50th Edition, Global Education

Language lab goes hi-tech

By Denebola
Published: February 2011

By Charley Bandes,
Volume 28
June 8, 1988

The students enter the room and calmly take their assigned cubicles. They wear a headset which allows them to hear their teacher’s commands. Every cubicle is fitted with a video screen that enables the students to watch as well as listen to his lesson. They proceed to study prerecorded educational tapes. During all of this, the teacher simply maintains discipline.
No, this scene does not come from Steven Spielberg’s next movie. Rather, it describes Newton South’s new language lab. The new lab has been equipped with entirely new tape consoles, along with video monitors.
The new lab has been greatly updated and currently utilizes technology greatly advanced over that of the previous lab.
Language lab supervisor Betty Earle spoke enthusiastically about the new lab. She stressed the importance of the video images to the learning process.
The old lab consoles were too unreliable to be used in administering tests, according to Earle. However, students had to use the lab for the foreign language AP exams.
Using the old equipment often resulted in distracting buzzing noises which have  detrimental effects on the test-taker’s comprehension.
The new lab not only eliminates the buzzing noises, but is also capable of analyzing multiple-choice exams automatically.
Although Earle stressed the importance of the video component of the new lab, she said that it has been excessively difficult to find Spanish videos. This limits the usefulness of the new lab for Spanish students.
Many French videos, however, have been acquired, mostly from the public television program French In Action. The new equipment enables students to create their own narrations for each episode.
In this exercise, the tape is played several times, so that the student can gain familiarity with it, and eventually the student is allowed to narrate the program. This narration is recorded on tape, and can be played back simultaneously with the video.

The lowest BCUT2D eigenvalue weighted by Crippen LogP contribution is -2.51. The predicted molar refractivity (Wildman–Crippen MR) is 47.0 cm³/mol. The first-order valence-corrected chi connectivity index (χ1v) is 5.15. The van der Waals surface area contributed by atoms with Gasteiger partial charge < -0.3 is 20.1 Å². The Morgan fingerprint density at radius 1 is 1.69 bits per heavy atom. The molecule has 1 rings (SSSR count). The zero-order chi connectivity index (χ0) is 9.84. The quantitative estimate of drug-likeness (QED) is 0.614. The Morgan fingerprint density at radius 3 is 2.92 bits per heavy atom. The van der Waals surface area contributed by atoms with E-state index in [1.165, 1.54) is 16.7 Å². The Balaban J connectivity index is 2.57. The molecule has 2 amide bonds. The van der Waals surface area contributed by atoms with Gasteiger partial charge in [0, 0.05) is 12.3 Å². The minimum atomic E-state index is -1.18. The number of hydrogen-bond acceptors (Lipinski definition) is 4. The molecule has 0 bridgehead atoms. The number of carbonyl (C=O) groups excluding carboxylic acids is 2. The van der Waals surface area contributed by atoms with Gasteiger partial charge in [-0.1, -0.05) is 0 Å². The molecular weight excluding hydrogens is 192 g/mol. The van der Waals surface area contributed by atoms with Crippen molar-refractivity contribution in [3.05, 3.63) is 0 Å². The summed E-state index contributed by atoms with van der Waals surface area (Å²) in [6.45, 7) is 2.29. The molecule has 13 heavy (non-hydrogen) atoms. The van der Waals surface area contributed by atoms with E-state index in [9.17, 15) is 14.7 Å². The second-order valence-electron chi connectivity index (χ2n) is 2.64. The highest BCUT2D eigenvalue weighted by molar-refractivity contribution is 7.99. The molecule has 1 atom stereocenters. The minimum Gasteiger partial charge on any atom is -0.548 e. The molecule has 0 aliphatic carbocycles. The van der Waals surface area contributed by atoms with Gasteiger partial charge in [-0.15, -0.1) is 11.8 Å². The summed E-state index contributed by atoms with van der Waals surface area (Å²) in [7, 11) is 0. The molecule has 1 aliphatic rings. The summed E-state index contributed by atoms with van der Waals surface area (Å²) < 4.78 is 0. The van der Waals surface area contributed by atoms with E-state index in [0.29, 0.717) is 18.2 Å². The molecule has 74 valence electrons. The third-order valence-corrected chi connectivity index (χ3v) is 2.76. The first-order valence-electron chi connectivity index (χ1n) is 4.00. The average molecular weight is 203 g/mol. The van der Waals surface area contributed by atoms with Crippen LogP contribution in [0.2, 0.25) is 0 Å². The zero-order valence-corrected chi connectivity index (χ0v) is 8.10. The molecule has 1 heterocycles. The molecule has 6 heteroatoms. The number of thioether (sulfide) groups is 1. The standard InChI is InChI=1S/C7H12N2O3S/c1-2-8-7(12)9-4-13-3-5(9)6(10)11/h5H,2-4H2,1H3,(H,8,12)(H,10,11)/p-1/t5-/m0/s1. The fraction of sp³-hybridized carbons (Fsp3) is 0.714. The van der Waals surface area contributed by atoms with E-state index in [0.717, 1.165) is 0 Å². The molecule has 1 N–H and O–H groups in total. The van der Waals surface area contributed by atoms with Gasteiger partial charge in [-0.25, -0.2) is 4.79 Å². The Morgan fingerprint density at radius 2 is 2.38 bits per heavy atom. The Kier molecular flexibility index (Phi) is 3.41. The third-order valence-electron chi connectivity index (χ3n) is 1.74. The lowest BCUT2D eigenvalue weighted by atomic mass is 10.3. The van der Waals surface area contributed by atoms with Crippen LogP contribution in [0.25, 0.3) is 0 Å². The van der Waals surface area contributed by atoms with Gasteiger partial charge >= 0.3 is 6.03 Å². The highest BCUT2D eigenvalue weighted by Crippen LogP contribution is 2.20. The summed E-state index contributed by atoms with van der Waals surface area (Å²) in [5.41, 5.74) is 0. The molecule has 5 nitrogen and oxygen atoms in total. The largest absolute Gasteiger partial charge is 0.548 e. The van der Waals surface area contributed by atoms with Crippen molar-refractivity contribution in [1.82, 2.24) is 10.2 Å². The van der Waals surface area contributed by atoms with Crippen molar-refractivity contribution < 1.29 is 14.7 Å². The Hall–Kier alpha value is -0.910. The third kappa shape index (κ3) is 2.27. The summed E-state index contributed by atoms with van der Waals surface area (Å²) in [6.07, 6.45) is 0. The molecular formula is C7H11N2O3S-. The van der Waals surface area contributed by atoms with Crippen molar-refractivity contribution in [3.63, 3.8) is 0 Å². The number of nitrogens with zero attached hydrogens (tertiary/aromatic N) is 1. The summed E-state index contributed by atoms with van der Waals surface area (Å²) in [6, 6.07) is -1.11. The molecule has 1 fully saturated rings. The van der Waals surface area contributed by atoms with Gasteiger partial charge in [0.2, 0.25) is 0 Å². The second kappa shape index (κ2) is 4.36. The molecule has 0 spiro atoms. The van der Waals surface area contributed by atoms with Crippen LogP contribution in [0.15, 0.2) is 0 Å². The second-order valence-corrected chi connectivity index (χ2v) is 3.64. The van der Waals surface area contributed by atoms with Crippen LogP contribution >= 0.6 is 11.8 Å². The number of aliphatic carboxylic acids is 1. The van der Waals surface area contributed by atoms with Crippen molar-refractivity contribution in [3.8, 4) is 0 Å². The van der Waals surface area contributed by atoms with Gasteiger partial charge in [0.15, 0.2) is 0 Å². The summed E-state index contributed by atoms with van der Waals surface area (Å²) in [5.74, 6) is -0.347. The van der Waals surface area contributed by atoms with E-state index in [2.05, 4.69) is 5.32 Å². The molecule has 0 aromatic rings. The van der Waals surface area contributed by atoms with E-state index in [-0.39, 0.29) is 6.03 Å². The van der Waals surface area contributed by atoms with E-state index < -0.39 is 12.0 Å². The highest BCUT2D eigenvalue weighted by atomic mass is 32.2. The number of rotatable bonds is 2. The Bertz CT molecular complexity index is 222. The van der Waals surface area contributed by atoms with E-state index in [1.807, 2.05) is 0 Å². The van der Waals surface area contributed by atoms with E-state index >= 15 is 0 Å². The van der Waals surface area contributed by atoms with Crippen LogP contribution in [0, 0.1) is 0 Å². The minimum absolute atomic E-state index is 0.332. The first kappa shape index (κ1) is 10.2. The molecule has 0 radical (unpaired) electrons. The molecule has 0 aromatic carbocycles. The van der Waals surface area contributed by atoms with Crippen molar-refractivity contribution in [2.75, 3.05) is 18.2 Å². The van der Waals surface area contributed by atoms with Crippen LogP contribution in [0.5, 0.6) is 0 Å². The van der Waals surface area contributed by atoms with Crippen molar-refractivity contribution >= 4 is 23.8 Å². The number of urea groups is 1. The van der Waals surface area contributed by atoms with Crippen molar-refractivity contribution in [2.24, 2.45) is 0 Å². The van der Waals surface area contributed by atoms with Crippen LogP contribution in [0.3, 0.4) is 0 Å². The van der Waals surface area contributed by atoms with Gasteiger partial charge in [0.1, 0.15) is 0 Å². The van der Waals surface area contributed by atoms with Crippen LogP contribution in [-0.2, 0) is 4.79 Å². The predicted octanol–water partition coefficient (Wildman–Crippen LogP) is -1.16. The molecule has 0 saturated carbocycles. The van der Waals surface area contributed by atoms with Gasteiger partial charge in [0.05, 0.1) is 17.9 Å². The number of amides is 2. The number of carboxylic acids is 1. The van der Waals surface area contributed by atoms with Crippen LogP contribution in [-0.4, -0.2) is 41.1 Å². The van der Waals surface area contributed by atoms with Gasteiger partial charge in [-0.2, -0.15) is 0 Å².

The new lab also is much easier for teachers to use. It can be used to create oral exams, in which the teacher does not need to manage the console at all. The exam is controlled entirely by the main lab unit.
Earle said that on the whole, “the system was a little hard to learn at first but everyone is basically happy with it.”
The new lab is also equipped with many new computers, including fourteen Apple IIgs units and several Apple Macintoshes.
The computers are mostly used by entirely classes but are also available for individual work during J block. Students use these computers largely to drill new vocabulary, although several new programs are also available.
Student opinions on the new lab have not been entirely positive.
“It looks real neat, but I think that it was a waste of money,” sophomore Steve Finkel said. Finkel went on to say that he felt that the money would have been put to better use in improving the auditorium.
However, he admitted that he had never used the video screen of the new lab. He said that his Spanish class did not have access to any appropriate videos.
Sophomore Steven Telio, on the other hand, said that going to the lab is “better than class.” He also said that the new lab is better than the old lab because “the teachers don’t have to run around to figure out what they’re doing.”

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